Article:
Four Sustainable PCL Projects You Should Know About

From schools to hospitals to  high-rises, PCL has a proud history of delivering sustainable projects, and has been recognized as one of Engineering News-Record’s Top Green Contractors for 11 consecutive years. Learn more about some of PCL’s most impressive sustainable projects.  
 



Located in beautiful Honolulu, Hawaii, the Punahou School, Grades 2 to 5 Neighborhood Classrooms and Learning Commons project embodies Punahou’s educational philosophy by incorporating sustainable elements that foster a direct connection between learning and the environment. Nordic PCL incorporated interactive sustainability features such as Plexiglas floor troughs and living walls in the stairwells (both feed into a rainwater catchment system that can be used for irrigation) and recycled materials from the building. The classrooms incorporate natural lighting and ventilation, with a private learning garden for each class. Built to the highest standards of green building and design, the second phase of this project is set to achieve LEED Platinum and Hi-CHPS certification and will reach completion in mid-2019. The project team received the 2018 NAIOP Kukulu Hale Sustainability Development Award for completing first phase of the project, comprised of four classroom buildings. The award recognized the team’s exceptional work on this creative and collaborative school.

2. Edmonton Tower 

The 27-story LEED Gold Edmonton Tower is sustainable and architecturally progressive with a contemporary design. During construction, 25 percent of materials used were recycled or contained recycled content, 20 percent of material was from local sources, and 91 percent of construction debris was diverted from landfill. The sustainable efforts did not end with construction as innovative strategies were incorporated into the tower’s design to ensure optimal sustainability during operation and maintenance. The strategies include the following:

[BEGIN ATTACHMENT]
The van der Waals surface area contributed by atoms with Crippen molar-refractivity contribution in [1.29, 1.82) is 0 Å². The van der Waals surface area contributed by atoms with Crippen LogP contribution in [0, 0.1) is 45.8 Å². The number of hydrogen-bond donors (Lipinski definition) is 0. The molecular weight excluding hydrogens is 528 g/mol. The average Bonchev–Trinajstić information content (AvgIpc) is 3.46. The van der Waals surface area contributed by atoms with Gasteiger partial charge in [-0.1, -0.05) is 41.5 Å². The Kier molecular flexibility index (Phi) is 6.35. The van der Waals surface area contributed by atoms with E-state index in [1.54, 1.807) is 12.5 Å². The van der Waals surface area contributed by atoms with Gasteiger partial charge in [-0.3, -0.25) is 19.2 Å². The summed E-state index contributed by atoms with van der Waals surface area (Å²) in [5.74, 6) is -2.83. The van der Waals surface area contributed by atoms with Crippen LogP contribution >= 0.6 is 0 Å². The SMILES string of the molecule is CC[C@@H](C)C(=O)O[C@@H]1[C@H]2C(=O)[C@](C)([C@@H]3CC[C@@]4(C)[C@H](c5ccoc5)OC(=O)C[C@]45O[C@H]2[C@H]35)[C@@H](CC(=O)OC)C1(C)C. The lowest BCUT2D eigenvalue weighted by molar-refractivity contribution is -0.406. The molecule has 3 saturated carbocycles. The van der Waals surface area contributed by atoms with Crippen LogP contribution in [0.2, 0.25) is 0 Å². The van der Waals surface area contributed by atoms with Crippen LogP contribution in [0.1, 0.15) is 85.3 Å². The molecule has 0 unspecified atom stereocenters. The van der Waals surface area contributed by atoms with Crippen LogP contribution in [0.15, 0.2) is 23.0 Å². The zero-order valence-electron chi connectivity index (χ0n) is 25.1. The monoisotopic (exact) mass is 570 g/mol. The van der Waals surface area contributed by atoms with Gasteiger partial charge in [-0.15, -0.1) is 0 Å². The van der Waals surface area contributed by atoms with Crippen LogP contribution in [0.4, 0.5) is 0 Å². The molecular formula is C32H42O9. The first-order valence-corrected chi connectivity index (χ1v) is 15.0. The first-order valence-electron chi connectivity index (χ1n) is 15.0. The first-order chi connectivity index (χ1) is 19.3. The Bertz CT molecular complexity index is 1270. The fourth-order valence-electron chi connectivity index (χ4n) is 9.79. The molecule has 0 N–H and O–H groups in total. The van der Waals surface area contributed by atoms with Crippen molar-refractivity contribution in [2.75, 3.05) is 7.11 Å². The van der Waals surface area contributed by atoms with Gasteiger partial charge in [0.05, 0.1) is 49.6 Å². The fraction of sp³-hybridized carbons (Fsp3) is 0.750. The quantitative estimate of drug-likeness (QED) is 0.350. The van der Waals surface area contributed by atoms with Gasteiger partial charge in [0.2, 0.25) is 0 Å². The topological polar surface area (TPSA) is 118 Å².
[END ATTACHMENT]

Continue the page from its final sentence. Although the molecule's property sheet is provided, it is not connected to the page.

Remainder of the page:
• Reduction of energy cost for heating and cooling through advanced, high-efficiency mechanical equipment, high thermal insulation and passive design strategies. 
  • Reduction of process energy from lighting and equipment through daylight harvesting, occupancy sensors, lighting controls, refrigeration heat recovery system, etc.
  • An overall energy intensity target of 110 kWh/m2/yr. (one-third that of a typical Edmonton building).
  • Halogen-free electrical equipment and low-mercury lighting. 

3. Okanagan College Trades Complex

The Okanagan College Trades Complex is a world-class facility dedicated to inspiring the college’s trades programs to think sustainably. The PCL team retrofitted the existing building (a green building practice that substantially reduces waste and increases energy efficiency), and added 6,024 square metres of new space. To add to the college’s impressive sustainable campus (which includes the Jim Pattison Centre of Excellence), the Trades Complex has achieved LEED Platinum certification. 

4. Factoria Recycling and Transfer Station​ 

The Factoria Recycling and Transfer station in Bellevue, Washington, is a LEED Gold certified waste facility that uses 40 percent less energy than other facilities of its kind. Contributing to the sustainability of the building are a rainwater harvesting system that reduces water use by 59 percent, locally sourced recycled construction materials, and translucent wall panels which bathe the facility in natural light. The facility also diverts 5,000 tons of waste from landfill annually.